Channel 19

Todd Dills

Funding complete for new valve-stem cap with visual pressure indicator

| February 25, 2014

RightPSI 2012 production versionThe folks at RightPSI have built a new valve-stem cap made in the U.S.A. and matched to desired tire pressure to give a visual indication when pressure is low or high. At 20 percent low, the otherwise black stem shows a bright orange. If overfilled, the color shows yellow. The caps are entirely mechanical, the company notes. 

They’ve had a Kickstarter crowd-funding campaign ongoing since Feb. 15 now, and in no time they’ve met their initial goal of $20,000 for start-up — by a long shot. The company’s well over $30,000 raised, and those interested in trying the product out have another month or so to pledge to the funding campaign.

It’s no surprise, perhaps, given that RightPSI received the Popular Mechanics Editors Choice Award for Outstanding Achievement in New Product Design & Innovation, and it was an MSN Top Pick from the SEMA show. It’s begun marketing the product to truckers, too, as you’ll see in latter portions of the video below. 

Rewards for contributions to the funding campaign, mostly, are sample packs of the caps, at least one or two of them big enough to outfit a tractor-trailer in total. For all campaign contributors, the company has pledged to reach out about your desired PSI rating before sending the caps. Though when the product initially makes its way to stores, they’ll be putting out a “standard range of PSIs” of  28, 30, 33, 35 and 40, “we can make the caps to apply to any tire pressure that is commonly used,” says rep Jack Zampolin.  

You can pledge, and find out more information, via their Kickstarter funding page here.

And for a bit more on the technology, check out the video below.   

  • localnet

    Are they easily removed? In other words, are they easily stolen off of our equipment? Sad it is like that now a days that one has to ask.

  • trapper

    Camping World has had something like this for years. But theirs were not “flow through”. Think it was called TireMinder. (not sure). And you are correct in asking how easy they are to steal. And yes–it’s to bad ya gotta ask.

  • localnet

    I looked at those for our motor home… What ever happened to the “Cat Eyes” that used to be around years ago? I liked those, but rarely see them.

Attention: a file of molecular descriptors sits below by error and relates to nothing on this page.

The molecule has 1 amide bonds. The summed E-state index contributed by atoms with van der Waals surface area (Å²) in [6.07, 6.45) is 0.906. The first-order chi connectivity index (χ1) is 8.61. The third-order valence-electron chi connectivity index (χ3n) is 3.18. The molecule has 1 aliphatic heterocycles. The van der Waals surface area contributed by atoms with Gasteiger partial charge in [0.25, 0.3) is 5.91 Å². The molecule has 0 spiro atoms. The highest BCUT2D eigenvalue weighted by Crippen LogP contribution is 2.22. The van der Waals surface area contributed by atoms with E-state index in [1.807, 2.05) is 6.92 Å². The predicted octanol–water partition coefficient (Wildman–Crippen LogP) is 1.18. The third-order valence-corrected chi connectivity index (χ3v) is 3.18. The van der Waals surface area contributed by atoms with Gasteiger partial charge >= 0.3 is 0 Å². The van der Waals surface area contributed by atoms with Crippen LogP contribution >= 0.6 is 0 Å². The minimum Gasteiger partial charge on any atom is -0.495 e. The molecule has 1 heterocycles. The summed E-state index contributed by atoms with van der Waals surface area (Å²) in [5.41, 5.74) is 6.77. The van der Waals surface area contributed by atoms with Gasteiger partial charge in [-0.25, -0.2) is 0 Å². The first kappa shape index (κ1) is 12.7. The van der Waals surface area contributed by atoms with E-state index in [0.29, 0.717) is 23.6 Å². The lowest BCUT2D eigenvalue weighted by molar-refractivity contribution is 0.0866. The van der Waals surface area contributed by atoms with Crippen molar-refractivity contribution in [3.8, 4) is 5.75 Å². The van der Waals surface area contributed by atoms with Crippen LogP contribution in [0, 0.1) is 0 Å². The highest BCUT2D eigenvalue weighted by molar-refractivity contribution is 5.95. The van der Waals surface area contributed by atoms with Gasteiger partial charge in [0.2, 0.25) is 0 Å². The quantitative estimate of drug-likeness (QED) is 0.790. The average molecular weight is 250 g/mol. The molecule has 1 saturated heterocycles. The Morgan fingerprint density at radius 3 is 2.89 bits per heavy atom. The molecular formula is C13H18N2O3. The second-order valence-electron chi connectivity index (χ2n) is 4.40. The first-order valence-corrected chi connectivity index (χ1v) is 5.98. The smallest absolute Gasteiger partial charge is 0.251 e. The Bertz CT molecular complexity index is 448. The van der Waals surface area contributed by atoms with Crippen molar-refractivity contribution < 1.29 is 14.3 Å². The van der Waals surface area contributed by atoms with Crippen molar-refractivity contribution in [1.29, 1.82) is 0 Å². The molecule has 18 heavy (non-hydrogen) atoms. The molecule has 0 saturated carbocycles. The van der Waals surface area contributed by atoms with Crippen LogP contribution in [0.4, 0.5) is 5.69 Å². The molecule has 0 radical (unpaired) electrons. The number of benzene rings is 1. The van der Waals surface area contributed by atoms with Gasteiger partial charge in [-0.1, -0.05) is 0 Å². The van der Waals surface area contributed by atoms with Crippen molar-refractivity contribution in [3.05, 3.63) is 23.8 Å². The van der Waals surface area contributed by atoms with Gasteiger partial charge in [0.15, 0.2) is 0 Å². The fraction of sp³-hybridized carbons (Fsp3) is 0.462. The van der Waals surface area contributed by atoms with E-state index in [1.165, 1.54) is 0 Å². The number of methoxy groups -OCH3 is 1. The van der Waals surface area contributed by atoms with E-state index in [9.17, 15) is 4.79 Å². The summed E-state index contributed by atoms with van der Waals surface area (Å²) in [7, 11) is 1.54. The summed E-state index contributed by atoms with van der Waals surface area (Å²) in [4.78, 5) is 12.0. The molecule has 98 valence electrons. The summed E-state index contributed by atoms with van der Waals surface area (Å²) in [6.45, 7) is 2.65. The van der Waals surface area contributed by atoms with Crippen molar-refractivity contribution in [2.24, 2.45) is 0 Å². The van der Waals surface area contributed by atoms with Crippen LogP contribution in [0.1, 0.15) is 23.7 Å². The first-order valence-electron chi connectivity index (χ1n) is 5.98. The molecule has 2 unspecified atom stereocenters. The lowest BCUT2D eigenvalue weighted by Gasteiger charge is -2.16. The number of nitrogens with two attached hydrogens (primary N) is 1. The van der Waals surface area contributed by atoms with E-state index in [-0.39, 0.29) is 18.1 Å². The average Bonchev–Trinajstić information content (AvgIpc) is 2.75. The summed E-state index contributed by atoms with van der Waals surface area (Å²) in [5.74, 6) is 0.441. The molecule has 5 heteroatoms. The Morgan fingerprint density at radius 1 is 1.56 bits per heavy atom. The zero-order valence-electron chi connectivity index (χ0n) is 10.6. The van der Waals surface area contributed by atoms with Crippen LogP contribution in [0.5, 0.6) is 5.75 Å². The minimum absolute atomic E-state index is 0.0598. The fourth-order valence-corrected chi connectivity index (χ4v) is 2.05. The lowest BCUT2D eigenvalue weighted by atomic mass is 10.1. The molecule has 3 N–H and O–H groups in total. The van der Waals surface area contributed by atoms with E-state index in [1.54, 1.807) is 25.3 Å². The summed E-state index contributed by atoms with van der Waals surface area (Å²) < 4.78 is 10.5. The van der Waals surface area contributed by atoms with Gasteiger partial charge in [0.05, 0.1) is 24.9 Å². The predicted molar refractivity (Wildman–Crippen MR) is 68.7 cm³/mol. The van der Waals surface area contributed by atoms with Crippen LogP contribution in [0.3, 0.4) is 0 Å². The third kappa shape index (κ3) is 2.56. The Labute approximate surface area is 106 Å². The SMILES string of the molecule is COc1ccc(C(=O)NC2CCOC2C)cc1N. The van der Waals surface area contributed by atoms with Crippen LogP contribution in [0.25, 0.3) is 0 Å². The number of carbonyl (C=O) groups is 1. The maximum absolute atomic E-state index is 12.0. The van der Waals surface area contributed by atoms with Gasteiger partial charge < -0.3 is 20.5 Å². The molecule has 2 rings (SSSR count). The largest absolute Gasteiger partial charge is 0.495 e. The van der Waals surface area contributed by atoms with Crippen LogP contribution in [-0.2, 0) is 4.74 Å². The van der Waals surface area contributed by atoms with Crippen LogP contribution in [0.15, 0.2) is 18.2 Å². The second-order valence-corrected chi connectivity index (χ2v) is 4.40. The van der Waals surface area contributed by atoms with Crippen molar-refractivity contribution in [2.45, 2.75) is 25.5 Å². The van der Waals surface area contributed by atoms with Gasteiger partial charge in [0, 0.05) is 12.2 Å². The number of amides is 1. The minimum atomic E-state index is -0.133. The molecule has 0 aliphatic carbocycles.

• jerry

    I need a product that gives accurate information; tire pressure loss is +/- 1.5 lbs. Having lost twenty lbs. of air & then The Product indicates low tire air pressure…is a problem.

  • Billy Walker

    Sad when this question has to be asked.
    why can’t people just leave stuff alone?

  • norman ott

    I have some of them from 30 years ago. Just another gizmo to make truckers lazier and not have to pay attention, the way of the future for trucking.

  • trapper

    My first choice would be the pressure/temp monitor that mounts to the inside of the wheel. Can’t be stolden and you don’t have to remove them to fill with air like some of the valve stem addons. I had a set that used a “special” too to remove them to airup but on the rear duels it would take a “very long” time to R&R them. So, after a few hundered bucks the whole set up is sitting in my garage. It was hard enough to remove them while sitting in my own yard while the weather was good and no road grime/mud was on the wheels. NOT again. I know some make valve readers that have a flow through to air up-but would still invest in the “inside” the wheel type—BUT they are just a little pricey at the moment.(I do think these are worth every $$ spent on them). I’ll just get out with my pressure guage and do it the way I’ve done for years—but (another but) having some insite as to my tire pressure and temp in the cab is/would be a good thing. Temp reading can also alert you to a brake heating up.

  • trapper

    Add on to my last post–I’m not talking about the readers that replace the valve stem. I like the ones that mount to the inside/lower part of the wheel itself. Held on with super duper double side/stickey tape and a long S/S hose clamp. strives to maintain an open forum for reader opinions. Click here to read our comment policy.